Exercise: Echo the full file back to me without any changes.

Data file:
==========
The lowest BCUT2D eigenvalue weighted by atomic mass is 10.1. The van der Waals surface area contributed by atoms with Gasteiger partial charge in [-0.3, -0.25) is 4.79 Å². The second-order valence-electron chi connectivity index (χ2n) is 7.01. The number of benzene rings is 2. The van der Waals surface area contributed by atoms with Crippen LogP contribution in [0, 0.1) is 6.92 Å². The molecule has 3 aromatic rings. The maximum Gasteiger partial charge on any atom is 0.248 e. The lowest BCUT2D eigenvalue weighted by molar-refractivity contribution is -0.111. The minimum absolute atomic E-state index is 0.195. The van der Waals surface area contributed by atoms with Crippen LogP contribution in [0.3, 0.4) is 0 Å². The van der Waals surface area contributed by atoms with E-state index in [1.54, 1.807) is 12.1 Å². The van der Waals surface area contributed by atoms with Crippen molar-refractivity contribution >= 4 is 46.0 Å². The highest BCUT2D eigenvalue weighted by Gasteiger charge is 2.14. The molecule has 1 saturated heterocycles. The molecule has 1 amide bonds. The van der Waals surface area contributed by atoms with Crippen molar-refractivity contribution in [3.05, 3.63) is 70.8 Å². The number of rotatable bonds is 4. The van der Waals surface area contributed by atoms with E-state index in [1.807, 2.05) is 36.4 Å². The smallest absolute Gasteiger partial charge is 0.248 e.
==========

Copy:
The lowest BCUT2D eigenvalue weighted by atomic mass is 10.1. The van der Waals surface area contributed by atoms with Gasteiger partial charge in [-0.3, -0.25) is 4.79 Å². The second-order valence-electron chi connectivity index (χ2n) is 7.01. The number of benzene rings is 2. The van der Waals surface area contributed by atoms with Crippen LogP contribution in [0, 0.1) is 6.92 Å². The molecule has 3 aromatic rings. The maximum Gasteiger partial charge on any atom is 0.248 e. The lowest BCUT2D eigenvalue weighted by molar-refractivity contribution is -0.111. The minimum absolute atomic E-state index is 0.195. The van der Waals surface area contributed by atoms with Crippen LogP contribution in [0.3, 0.4) is 0 Å². The van der Waals surface area contributed by atoms with E-state index in [1.54, 1.807) is 12.1 Å². The van der Waals surface area contributed by atoms with Crippen molar-refractivity contribution >= 4 is 46.0 Å². The highest BCUT2D eigenvalue weighted by Gasteiger charge is 2.14. The molecule has 1 saturated heterocycles. The molecule has 1 amide bonds. The van der Waals surface area contributed by atoms with Crippen molar-refractivity contribution in [3.05, 3.63) is 70.8 Å². The number of rotatable bonds is 4. The van der Waals surface area contributed by atoms with E-state index in [1.807, 2.05) is 36.4 Å². The smallest absolute Gasteiger partial charge is 0.248 e.